Mention the Black Panther Party and images may come to mind of armed, beret-clad, African-American males, fists raised in a black power salute. This revolutionary group was an extreme offshoot of the civil rights movement that grew to prominence in the late 1960s and early 1970s. It was at one time a powerful political force, often associated with radical, community-based programs and violent action.
The FBI viewed the Black Panthers as dangerous terrorists, but many of them were just ordinary people fighting for their communities, said University of Kansas English professor Ayesha Hardison, who is also professor of women, gender and sexuality studies.
Hardison, who is currently working on a literary history of the civil rights movement, visited Bowdoin recently to take part in a symposium on race issues. She talked about the Black Panther Party as it was portrayed in the award-winning 2010 movie Night Catches Us. Set in Philadelphia in 1976, the film tells the story of a former Black Panther returning to his old neighborhood, where the past catches up with him.
“One of the things this movie illustrates about the black power movement is its effect on ordinary members,” said Hardison. “When we think about the Black Panther Party, often people think about high profile figures who led the movement, like Huey Newton and Eldridge Cleaver, who had extraordinary lives, but Night Catches Us tells the stories of some of the rank-and-file members who had families and communities that they were struggling and fighting for.”
Hardison said the film is also significant because it is set at a time when the heyday of the Black Panther Party was long past, and shows us the after-effects of the movement. “How these former activists are able to survive and whether they thrive or not is a really important aspect of the film.”
Her lecture was part of a panel discussion called Jim Crow Segregation and Black Power—one of three panels put together for a day-long symposium on September 16, 2016, featuring eighteen scholars from around the country. The event was billed The Strange Career of Jim Crow, North and West, and it’s intended to form the basis of an anthology of fifteen essays, said Associate Professor of Africana Studies and History Brian Purnell, who helped organize and moderate the symposium. “The overall theme concerns how racial discrimination looked outside the South during much of the last century and how citizen activists addressed those problems.”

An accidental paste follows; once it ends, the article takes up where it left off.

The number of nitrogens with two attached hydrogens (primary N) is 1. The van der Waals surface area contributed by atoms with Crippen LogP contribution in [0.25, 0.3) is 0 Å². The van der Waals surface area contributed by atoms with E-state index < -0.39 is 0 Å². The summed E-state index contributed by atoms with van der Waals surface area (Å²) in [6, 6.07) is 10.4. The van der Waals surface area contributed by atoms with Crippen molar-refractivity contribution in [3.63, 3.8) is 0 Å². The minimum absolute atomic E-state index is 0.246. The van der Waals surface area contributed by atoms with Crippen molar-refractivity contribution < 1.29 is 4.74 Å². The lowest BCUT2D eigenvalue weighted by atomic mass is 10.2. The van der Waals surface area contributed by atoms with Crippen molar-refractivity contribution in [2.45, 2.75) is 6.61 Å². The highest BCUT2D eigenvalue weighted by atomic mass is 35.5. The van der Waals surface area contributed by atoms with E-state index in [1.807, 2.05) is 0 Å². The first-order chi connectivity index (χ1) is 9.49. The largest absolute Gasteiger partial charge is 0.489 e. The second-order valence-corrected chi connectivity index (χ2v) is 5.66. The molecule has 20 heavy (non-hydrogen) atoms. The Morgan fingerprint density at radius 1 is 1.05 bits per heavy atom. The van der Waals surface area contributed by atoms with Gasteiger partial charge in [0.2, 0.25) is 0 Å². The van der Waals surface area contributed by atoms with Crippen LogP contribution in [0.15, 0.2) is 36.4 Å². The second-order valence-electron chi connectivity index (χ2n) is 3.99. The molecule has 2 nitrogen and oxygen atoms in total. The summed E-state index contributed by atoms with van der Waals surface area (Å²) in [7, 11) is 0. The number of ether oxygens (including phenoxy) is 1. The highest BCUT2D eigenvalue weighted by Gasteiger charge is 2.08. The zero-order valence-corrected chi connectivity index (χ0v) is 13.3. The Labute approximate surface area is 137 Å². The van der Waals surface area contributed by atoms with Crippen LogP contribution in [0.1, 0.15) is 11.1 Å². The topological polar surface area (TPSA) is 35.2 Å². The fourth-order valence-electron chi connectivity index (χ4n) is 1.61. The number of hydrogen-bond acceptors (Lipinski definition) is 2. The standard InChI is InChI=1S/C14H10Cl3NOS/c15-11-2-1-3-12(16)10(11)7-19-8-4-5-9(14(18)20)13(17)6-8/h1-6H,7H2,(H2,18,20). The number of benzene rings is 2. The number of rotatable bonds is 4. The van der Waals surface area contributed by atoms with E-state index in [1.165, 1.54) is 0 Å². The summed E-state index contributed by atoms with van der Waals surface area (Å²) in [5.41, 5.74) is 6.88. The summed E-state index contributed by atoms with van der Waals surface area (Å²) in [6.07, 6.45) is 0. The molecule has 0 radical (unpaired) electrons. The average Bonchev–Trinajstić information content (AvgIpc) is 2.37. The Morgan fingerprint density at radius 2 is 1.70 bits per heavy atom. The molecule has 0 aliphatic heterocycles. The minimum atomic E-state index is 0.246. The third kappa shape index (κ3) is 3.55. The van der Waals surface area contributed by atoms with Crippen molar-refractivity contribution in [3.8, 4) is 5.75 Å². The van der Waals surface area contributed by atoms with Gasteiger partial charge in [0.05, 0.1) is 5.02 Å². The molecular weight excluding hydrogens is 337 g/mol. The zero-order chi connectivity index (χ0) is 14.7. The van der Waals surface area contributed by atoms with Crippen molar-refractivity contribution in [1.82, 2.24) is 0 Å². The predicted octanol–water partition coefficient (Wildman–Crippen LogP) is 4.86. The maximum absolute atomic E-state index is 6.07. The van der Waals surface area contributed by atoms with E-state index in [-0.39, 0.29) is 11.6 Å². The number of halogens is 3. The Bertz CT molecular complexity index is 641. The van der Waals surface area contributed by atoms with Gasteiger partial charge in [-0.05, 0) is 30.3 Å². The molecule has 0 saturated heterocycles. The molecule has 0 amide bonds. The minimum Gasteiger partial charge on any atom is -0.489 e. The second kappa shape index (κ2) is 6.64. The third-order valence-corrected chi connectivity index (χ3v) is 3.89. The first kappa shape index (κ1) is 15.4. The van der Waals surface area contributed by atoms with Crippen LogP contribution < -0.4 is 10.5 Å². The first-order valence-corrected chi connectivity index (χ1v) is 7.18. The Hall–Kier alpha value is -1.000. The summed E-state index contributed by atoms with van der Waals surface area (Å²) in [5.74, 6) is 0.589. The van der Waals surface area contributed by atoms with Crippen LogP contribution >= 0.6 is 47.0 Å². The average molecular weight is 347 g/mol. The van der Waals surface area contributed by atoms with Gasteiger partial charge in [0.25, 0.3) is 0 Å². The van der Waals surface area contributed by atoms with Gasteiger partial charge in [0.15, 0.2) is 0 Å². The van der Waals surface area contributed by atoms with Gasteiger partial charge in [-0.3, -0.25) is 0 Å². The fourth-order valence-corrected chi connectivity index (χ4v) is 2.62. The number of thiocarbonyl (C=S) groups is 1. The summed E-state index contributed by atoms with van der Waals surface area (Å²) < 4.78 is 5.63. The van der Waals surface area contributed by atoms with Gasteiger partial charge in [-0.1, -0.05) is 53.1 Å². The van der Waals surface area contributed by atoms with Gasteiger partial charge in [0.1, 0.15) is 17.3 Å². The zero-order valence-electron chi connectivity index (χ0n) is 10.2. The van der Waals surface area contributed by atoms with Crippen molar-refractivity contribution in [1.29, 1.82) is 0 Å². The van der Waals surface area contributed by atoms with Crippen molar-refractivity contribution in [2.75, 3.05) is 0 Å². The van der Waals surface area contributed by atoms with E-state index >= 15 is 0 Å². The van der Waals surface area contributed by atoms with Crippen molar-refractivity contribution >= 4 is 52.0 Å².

The other moderators at the symposium, who are also helping to compile the book of essays, were Jeanne Theoharis, Distinguished Professor of Political Science from Brooklyn College, and Komozi Woodard from Sarah Lawrence College, who as well as being a history professor has also worked extensively as an activist and a journalist.
The other two panels were titled Jim Crow New York and Jim Crow Midwest and West, and they looked at how segregation affected issues such as housing, education and employment, among other things.
“The reason the symposium did not look at the South,” said Purnell, “is because in the South people considered racial discrimination a system because it was legal, at least up until the Civil Rights Act of 1964.”
But even though racial discrimination was illegal outside the South, it still happened, said Purnell, and this collection of essays, which he hopes will be published late next year, should shed some light on that contradiction.